UK regional airline Flybe is eyeing further opportunities in Ireland, including growing its business by targeting customers wanting to travel from Britain to the US via Dublin, with chief executive Saad Hammad describing it as "a strategic thrust".
Dublin's US pre-clearance facilities, which allow passengers to be screened by immigration and customs before they arrive in America, has proved to be an attractive proposition for westbound travellers in the UK, particularly those in regional cities.
Stobart Air operates Aer Lingus Regional under a franchise agreement with Aer Lingus, and has had significant success in funnelling US-bound passengers from the UK through Dublin.
But Mr Hammad, a former Easyjet executive, said it was "early days" for Flybe in terms of attracting that type of business.
"We'll see how it develops," he said. "We think there's a big market there eventually."
He said that Flybe's regional customers want access to the world.
"There is incremental business there to be had," he said. "Part of our mission going forward is to make that happen."
Dublin is one of just two locations in Europe - the other being Shannon - that have US pre-clearance and customs facilities.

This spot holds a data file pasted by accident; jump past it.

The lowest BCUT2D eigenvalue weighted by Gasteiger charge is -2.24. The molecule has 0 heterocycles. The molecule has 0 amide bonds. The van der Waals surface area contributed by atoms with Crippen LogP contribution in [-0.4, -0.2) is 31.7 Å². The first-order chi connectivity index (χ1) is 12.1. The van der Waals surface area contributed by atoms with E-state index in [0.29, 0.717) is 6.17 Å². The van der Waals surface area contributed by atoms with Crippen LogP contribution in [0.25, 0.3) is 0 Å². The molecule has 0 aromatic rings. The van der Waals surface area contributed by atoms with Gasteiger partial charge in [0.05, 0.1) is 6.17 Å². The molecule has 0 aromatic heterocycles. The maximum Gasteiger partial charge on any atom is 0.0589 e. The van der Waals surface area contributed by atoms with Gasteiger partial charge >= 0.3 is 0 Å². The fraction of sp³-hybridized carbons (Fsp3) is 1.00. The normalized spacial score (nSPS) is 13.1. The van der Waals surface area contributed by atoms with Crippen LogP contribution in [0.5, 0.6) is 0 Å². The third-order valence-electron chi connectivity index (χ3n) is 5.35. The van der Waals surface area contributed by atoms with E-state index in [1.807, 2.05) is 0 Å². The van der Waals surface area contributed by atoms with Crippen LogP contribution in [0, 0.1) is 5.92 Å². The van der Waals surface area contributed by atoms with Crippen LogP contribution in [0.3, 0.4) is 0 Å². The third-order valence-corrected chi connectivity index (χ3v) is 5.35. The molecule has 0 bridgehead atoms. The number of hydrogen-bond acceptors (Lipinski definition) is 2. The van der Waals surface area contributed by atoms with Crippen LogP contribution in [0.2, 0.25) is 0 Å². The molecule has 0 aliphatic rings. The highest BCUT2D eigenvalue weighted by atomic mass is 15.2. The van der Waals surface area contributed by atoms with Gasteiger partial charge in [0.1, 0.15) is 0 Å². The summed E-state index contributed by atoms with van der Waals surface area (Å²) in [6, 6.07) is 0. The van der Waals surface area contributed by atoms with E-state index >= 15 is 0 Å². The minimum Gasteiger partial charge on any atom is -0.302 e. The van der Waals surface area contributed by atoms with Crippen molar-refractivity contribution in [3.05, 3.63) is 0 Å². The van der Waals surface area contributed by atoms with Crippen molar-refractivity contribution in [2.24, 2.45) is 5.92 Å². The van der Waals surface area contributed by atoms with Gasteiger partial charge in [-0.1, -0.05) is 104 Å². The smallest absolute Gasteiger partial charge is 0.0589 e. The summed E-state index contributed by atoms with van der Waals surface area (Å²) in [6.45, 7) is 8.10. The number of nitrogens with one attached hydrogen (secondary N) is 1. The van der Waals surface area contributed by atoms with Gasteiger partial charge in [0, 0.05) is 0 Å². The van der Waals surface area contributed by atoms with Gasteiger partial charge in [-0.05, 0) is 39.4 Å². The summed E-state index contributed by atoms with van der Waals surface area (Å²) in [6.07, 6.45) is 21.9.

Flybe is launching a service between Dublin and London City Airport on October 27. British Airways launches its service on the route the day before, pitching both airlines against Dublin-based Cityjet, which has until now been the only service provider on the route.
Mr Hammad said ticket sales for the new service have so far have been in line with expectations.
He insisted Flybe will be able to offer the service at a cheaper price point to Cityjet and be able to compete on the route.
"With our cost base, we think we can be super competitive against BA and Cityjet," he said. "Competition is good. It brings out the best in everyone. We're confident we've got the right cost base, the right programme to support that cost base."
Mr Hammad took up the CEO role at Flybe last year, as the airline teetered on the verge of collapse. It has since been radically restructured.
Flybe already operates services to Dublin as well as Waterford, Knock and Donegal. It's also launching services from Dublin to London Southend and Inverness.
Meanwhile, Transport Minister Paschal Donohoe has told Ryanair he has "no intention" of revoking a direction he issued to the Commission for Aviation Regulation last week instructing it to be mindful of Dublin Airport's financial stability when determining new airport charges.
Ryanair had threatened to seek a judicial review of the direction. Ryanair said it's reviewing the Minister's letter.